'Be good to each other' (and share a virtual coffee)

Tonya Garnett (at left) and Didder Tritt are both Gwich’in Athabaskan from Vashraii K'oo (Arctic Village) in the Eastern Interior of Alaska. They’re the co-founders of “But We're So Happy," a Facebook page designed to create laughter and promote healing through humor. (Photo courtesy of But We're So Happy)

Joaqlin Estus

'Wash your hands like you just dumped the honey bucket!'

Didder Tritt and her friend Tonya Garnett crack each other up. Both are Gwitch’in Athabascan from Vashraii K'oo or Arctic Village, in eastern Alaska.

They swap videos -- “But we’re so happy” where they chat and laugh. They share lists.

-- “Things that make us crabby: Skinny people who say they forgot to eat.

-- “Top Five Rules of Life.” Rule number four, says Tritt, “If you’re feeling down, Google videos of Oprah or Mr. Rogers, ‘cause they know everything, and they are guaranteed to brighten up your day, put things into perspective.”

Garnett agreed, “I love Oprah. I love Oprah.” She called in a lovelorn voice, “Oprah, if you’re watching, I love you!”

Social media in a world of social distancing.

Recently about a hundred people joined an on-line get-together for stories and words of encouragement during the COVID-19 pandemic. The virtual “Coffee Time,” was hosted by First Alaskans Institute, an Anchorage-based Alaska Native nonprofit.

Elders and other guests told stories, joked, called on the strength of Alaska Native people in the face of adversity. Myths about COVID-19 were debunked. Speakers reminded participants of the importance of traditional values, tools that have always helped Alaska Natives survive through hard times, including the Influenza pandemic of 1918.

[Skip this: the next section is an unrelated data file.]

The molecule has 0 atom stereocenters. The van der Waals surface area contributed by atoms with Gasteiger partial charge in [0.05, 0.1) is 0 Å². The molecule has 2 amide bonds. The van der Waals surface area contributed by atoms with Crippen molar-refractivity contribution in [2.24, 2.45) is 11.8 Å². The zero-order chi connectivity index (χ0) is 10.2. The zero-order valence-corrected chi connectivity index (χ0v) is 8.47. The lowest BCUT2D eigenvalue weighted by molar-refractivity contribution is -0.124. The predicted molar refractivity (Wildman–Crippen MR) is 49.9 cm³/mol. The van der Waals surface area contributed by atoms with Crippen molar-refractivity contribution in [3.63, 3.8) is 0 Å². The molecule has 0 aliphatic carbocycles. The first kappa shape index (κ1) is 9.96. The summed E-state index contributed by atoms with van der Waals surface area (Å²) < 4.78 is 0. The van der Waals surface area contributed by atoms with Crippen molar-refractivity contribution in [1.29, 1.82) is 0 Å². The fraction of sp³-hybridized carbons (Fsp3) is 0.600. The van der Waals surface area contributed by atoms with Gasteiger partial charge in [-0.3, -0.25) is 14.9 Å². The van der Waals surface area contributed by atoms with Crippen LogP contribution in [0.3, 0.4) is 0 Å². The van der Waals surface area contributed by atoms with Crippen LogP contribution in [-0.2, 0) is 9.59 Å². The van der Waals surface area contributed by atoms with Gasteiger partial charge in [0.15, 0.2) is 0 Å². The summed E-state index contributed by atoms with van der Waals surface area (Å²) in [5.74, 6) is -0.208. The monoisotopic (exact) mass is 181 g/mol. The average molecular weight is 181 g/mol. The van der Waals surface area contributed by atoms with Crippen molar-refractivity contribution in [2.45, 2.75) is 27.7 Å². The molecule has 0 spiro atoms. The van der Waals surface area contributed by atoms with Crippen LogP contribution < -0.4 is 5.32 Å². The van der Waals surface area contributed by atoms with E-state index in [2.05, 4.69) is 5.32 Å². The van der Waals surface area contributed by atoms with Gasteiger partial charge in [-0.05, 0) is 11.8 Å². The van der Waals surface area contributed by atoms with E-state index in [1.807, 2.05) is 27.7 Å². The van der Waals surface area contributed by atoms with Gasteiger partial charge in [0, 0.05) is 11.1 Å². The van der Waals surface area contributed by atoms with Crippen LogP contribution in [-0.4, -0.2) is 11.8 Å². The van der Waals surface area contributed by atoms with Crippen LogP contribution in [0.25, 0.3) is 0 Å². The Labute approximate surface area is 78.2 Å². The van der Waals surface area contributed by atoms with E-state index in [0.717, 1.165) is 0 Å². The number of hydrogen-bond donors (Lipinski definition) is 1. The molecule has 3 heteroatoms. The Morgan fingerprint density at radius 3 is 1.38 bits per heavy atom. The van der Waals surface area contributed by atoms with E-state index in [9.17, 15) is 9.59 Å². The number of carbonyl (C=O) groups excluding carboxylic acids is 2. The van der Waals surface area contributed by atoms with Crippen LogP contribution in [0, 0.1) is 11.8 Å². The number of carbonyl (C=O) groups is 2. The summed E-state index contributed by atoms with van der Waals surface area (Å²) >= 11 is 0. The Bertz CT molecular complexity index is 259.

First Alaskans Institute, the host of the virtual get-together, invited people via Facebook with these words: “Let’s be good to each other during these strange times and claim some space for our calmness, steadfastness and our stories.”

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Rev. Trimble Gilbert, Gwitch'in Athabascan, tells stories of the resilience of Alaska Native people. (Photo courtesy of First Alaskans Institute)

Dr. Rev. Traditional Chief Trimble Gilbert, also Gwich’in Athabascan from Vashraii K'oo, said when he was growing up elders often would say to always be ready for big, sudden changes. Gilbert said COVID-29 “changed our way of life in a minute … everything changed, the way of life, because of the virus.”

Gilbert said he’s getting phone calls from young people who don't know what they can do to help.

“It's hard to answer,” he said. “Many people out there, homeless, sick people and a lot of them, they don't even have a place, no where.”

The long-time Episcopal minister said, “I believe that God can heal us through our food. You can heal yourself too. Make sure you eat your own food.” He said animals who survive the cold are healthy, “good food. That's just like medicine for us.”

Shaagunastaa Bob Sam, Tlingit, is a storyteller, ancestor caretaker, and a tribal council member for Sitka Tribe of Alaska, of Sheet'-Ká or Sitka in Southeast Alaska. He remembers being discouraged at the challenges facing Native people. He said he would hear a story from an elder, a story with hope at the end. "We need to talk in the right way. They [people] all need comfort, good words," Sam said.

He told a story of the wind getting cold, being shut out by humans, then getting taken in by a shell on the seashore. He said, today when you hold a shell to your ear, you can hear the whisper of the wind in his home.

“All of us survived the cold, cold wind,” said Sam. “So we are all the same. Take care of each other. Take care of each other. Remember the elders this morning. We are in the same boat.”

“Say good things about each other," continued Sam. "And forgive. Forgiveness is so important. If we hurt somebody. If we said harsh things about them, forgive them. It is so important to send good energy to our people.”